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NEW YORK — The heads of five United Nations (UN) agencies on Monday called for an urgent political solution to Syria's prolonged violent crisis.
The UN estimates that more than 70,000 people, many of them civilians, have been killed and more than 1.1 million others have fled to neighboring countries since the start of Syria's uprising in 2011. Opposition groups estimate the number of deaths is far higher, but those figures cannot be independently verified.
As the ongoing crisis continues, the UN called on political leaders to meet their responsibility to the people of Syria and to the future of the region, where more than five million people have been displaced by the conflict.
"After so many families torn apart and communities razed, schools and hospitals wrecked and water systems ruined […] there still seems to be an insufficient sense of urgency among the governments and parties that could put a stop to the cruelty and carnage in Syria," the UN leaders said.
In the past few weeks, the agencies have separately warned that their resources are running low, and added that without additional funds they will be forced to scale back relief efforts.
The leaders, which include Under-Secretary-General for Humanitarian Affairs, Valerie Amos, Executive Director of the World Food Program (WFP) Ertharin Cousin, UN High Commissioner for Refugees António Guterres, Executive Director of the UN Children's Fund (UNICEF) Anthony Lake, and the Director-General of the World Health Organization (WHO), Margaret Chan, voiced their opinions in an article published in the New York Times.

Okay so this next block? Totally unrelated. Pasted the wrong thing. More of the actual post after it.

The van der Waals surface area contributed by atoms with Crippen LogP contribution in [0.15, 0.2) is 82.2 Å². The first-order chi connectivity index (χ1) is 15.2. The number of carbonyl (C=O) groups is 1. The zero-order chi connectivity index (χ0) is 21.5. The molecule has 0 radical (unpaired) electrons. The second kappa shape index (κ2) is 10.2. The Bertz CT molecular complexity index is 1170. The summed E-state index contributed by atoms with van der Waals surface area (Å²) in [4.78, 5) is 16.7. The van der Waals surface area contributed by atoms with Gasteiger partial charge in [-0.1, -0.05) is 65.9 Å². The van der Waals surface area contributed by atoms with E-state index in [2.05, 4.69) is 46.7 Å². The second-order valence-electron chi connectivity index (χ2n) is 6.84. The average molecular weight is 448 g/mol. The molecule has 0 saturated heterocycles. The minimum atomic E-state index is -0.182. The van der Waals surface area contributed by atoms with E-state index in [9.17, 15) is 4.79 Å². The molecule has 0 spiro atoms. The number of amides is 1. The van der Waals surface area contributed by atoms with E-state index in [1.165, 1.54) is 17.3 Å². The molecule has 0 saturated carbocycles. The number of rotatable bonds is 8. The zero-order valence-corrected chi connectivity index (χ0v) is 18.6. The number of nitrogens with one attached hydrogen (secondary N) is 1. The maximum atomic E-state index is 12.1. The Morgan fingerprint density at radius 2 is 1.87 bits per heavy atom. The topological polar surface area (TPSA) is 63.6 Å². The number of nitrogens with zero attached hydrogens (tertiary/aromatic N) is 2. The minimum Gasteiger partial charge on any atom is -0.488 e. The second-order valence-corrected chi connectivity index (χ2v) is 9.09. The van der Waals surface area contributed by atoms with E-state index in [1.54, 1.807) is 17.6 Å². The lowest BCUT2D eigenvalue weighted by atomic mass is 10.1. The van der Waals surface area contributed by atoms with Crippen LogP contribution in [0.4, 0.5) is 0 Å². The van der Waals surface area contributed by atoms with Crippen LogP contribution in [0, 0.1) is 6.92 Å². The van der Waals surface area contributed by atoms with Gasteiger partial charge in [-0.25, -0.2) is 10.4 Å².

The group stated their agencies are working at overcapacity to help those affected by the violence, but stressed that finding a solution to the conflict is the only way to stop the growing needs of the population.
"We ask that they use their collective influence to insist on a political solution to this horrendous crisis before hundreds of thousands more people lose their homes and lives and futures — in a region already at the tipping point," they urged.
"The needs are growing while our capacity to do more is diminishing, due to security and other practical limitations within Syria as well as funding constraints. We are precariously close, perhaps within weeks, to suspending some humanitarian support," the group added, as they appealed to "save the Syrian people and save the region from disaster."